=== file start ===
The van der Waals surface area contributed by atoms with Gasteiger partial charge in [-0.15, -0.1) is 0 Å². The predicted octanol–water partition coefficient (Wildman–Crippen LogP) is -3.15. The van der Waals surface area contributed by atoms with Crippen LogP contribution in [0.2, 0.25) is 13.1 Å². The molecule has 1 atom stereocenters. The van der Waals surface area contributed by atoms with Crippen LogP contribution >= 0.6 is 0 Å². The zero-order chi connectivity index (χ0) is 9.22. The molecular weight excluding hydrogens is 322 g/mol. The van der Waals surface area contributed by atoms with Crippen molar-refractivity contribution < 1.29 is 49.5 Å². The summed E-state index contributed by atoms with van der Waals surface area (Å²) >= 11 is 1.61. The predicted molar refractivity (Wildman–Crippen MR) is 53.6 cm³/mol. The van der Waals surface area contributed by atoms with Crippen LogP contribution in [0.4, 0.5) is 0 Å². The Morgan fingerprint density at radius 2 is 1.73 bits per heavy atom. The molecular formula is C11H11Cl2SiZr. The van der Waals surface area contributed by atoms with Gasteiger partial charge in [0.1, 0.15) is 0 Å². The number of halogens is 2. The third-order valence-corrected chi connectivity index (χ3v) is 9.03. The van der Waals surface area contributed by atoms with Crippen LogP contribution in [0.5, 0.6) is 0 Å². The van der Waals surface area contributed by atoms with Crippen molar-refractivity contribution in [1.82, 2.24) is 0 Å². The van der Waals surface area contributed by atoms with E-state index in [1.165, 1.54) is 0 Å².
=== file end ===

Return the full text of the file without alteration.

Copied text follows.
The van der Waals surface area contributed by atoms with Gasteiger partial charge in [-0.15, -0.1) is 0 Å². The predicted octanol–water partition coefficient (Wildman–Crippen LogP) is -3.15. The van der Waals surface area contributed by atoms with Crippen LogP contribution in [0.2, 0.25) is 13.1 Å². The molecule has 1 atom stereocenters. The van der Waals surface area contributed by atoms with Crippen LogP contribution >= 0.6 is 0 Å². The zero-order chi connectivity index (χ0) is 9.22. The molecular weight excluding hydrogens is 322 g/mol. The van der Waals surface area contributed by atoms with Crippen molar-refractivity contribution < 1.29 is 49.5 Å². The summed E-state index contributed by atoms with van der Waals surface area (Å²) >= 11 is 1.61. The predicted molar refractivity (Wildman–Crippen MR) is 53.6 cm³/mol. The van der Waals surface area contributed by atoms with Crippen LogP contribution in [0.4, 0.5) is 0 Å². The Morgan fingerprint density at radius 2 is 1.73 bits per heavy atom. The molecular formula is C11H11Cl2SiZr. The van der Waals surface area contributed by atoms with Gasteiger partial charge in [0.1, 0.15) is 0 Å². The number of halogens is 2. The third-order valence-corrected chi connectivity index (χ3v) is 9.03. The van der Waals surface area contributed by atoms with Crippen LogP contribution in [0.5, 0.6) is 0 Å². The van der Waals surface area contributed by atoms with Crippen molar-refractivity contribution in [1.82, 2.24) is 0 Å². The van der Waals surface area contributed by atoms with E-state index in [1.165, 1.54) is 0 Å².